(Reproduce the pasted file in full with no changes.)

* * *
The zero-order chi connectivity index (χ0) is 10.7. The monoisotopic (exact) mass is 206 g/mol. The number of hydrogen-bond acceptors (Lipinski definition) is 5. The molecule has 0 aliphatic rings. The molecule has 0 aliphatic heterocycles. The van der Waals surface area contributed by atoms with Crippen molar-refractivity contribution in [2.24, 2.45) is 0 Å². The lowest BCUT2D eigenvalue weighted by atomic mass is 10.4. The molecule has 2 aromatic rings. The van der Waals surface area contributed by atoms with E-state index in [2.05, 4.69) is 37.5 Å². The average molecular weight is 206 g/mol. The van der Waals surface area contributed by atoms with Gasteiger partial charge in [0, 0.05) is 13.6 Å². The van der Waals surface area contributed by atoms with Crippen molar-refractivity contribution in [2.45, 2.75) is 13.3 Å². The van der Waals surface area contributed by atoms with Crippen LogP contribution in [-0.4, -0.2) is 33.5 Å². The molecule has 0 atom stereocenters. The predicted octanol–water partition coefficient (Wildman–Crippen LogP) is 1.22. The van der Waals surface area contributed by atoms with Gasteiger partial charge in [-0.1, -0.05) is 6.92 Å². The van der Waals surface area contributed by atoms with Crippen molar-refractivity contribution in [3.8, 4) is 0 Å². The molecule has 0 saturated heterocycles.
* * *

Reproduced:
The zero-order chi connectivity index (χ0) is 10.7. The monoisotopic (exact) mass is 206 g/mol. The number of hydrogen-bond acceptors (Lipinski definition) is 5. The molecule has 0 aliphatic rings. The molecule has 0 aliphatic heterocycles. The van der Waals surface area contributed by atoms with Crippen molar-refractivity contribution in [2.24, 2.45) is 0 Å². The lowest BCUT2D eigenvalue weighted by atomic mass is 10.4. The molecule has 2 aromatic rings. The van der Waals surface area contributed by atoms with E-state index in [2.05, 4.69) is 37.5 Å². The average molecular weight is 206 g/mol. The van der Waals surface area contributed by atoms with Gasteiger partial charge in [0, 0.05) is 13.6 Å². The van der Waals surface area contributed by atoms with Crippen molar-refractivity contribution in [2.45, 2.75) is 13.3 Å². The van der Waals surface area contributed by atoms with Crippen LogP contribution in [-0.4, -0.2) is 33.5 Å². The molecule has 0 atom stereocenters. The predicted octanol–water partition coefficient (Wildman–Crippen LogP) is 1.22. The van der Waals surface area contributed by atoms with Gasteiger partial charge in [-0.1, -0.05) is 6.92 Å². The van der Waals surface area contributed by atoms with Crippen molar-refractivity contribution in [3.8, 4) is 0 Å². The molecule has 0 saturated heterocycles.